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ADVA achieves world-first 100G quantum-safe transport over 2,800km

Pioneering joint demo highlights how future-proof ultra-secure encryption is available today for existing telco networks

ADVA (FSE: ADV) today announced a world-first showcase of 100Gbit/s quantum-safe optical communication over a long-haul network. The unique joint demo with some of Europe’s leading national research and education networks (NRENs) highlights how high-speed, secure connectivity with robust protection even against large-scale quantum computer attacks is possible over deployed operational infrastructure. Companies and institutions requiring long-term security of critical information will be particularly interested in the breakthrough technology, as it offers a seamless solution for safeguarding today’s sensitive data against future quantum-enabled decryption. The trial link stretched 2,800km between PoznaƄ, Poland, and Trondheim, Norway, and covered multi-operator optical transport in three separate research and education networks. Broadnet, GÉANT, NORDUnet, PSNC and UNINETT were all instrumental partners in the joint demo.
“What we’ve accomplished here is of enormous significance to any organization transporting large volumes of sensitive and valuable data. Alongside our NREN partners, we’re proving how quantum-safe site-to-site connectivity can be achieved using our FSP 3000 optical transport technology with ConnectGuard™ AES encryption and a post-quantum key exchange algorithm. And by showcasing the solution in a very realistic scenario, we’re underlining how network operators can offer long-term security to their customers right now,” said Jörg-Peter Elbers, SVP, advanced technology, ADVA. “The appeal of post-quantum cryptography compared to quantum key distribution is that it offers a straightforward, seamless transition from current key exchange protocols. As a digital method, it is independent on the physical layer, making it easily deployable also over long-haul and multi-operator links. Both methods can, of course, be used in combination providing an even higher level of security.” 
This demo shows decision makers that a response to quantum hacking is now within their grasp ...
Artur Binczewski, director, network technology division, PSNC
The pioneering joint field trial takes an algorithmic approach to cryptography, which is simple and cost-effective as it requires only changes at the endpoints and can be used over any standard optical transport network. It utilizes a post-quantum public-key encryption system based on a variant of the Niederreiter scheme. While its large key size has prohibited the use in low bit-rate applications in the past, its implementation has now become practical in optical transport networks thanks to the high data rates here. The Niederreiter cryptosystem has been investigated by security researchers for decades and has never been broken, which makes it a strong contender also for standardization by the US National Institute of Standards and Technology (NIST). In the joint demo, the Niederreiter algorithm was combined with the classical Diffie-Hellman method in a hybrid key exchange system. The unique advantage of this approach is that operators can introduce quantum security in an agile manner without having to give up the classical key exchange they are used to.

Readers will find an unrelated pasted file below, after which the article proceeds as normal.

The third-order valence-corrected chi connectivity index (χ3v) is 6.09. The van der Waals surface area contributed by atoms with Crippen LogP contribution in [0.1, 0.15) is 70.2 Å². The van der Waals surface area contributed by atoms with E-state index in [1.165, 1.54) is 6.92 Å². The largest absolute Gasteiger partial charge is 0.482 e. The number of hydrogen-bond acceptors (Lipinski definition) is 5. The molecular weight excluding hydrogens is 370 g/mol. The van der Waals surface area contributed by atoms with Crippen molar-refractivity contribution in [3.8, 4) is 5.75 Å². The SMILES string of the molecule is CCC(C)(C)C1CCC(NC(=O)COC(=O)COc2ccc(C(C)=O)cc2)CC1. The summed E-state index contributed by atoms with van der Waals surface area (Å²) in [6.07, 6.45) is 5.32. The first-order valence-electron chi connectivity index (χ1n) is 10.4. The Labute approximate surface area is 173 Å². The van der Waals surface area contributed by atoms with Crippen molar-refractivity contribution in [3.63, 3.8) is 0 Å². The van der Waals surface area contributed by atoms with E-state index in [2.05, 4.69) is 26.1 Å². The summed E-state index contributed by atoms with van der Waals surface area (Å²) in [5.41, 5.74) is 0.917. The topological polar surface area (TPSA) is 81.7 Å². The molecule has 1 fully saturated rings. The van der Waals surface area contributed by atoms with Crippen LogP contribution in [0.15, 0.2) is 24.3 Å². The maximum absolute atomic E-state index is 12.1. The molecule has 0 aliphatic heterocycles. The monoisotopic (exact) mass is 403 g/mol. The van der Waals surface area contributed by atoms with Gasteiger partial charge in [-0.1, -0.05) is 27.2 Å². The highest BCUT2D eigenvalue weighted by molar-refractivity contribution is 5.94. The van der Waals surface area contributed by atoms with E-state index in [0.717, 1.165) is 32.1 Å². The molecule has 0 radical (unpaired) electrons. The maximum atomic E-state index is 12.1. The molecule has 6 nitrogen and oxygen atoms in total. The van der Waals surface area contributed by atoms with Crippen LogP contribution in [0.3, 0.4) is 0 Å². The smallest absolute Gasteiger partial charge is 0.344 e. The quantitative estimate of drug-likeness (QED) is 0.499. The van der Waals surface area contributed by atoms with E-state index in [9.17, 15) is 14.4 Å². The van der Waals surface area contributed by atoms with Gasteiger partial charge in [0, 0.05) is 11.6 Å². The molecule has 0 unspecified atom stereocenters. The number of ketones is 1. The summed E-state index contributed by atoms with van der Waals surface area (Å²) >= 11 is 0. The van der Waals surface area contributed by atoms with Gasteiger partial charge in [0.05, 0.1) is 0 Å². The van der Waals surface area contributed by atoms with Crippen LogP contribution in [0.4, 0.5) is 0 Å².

“As a leading research and education network, we appreciate the value of protecting information from today’s threats and tomorrow’s quantum attacks. Up to now, network operators have been unsure about when to implement quantum-resistant encryption, balancing the value of their data against the cost and complexity of applying the technology. This demo shows decision makers that a response to quantum hacking is now within their grasp,” commented Artur Binczewski, director, network technology division, PSNC. “As well as cutting-edge research institutions, this technology will be a vital tool for government agencies, healthcare providers and financial companies – in fact any organization vulnerable to hackers who are harvesting data today in order to decrypt it as soon as they get their hands on quantum computers.”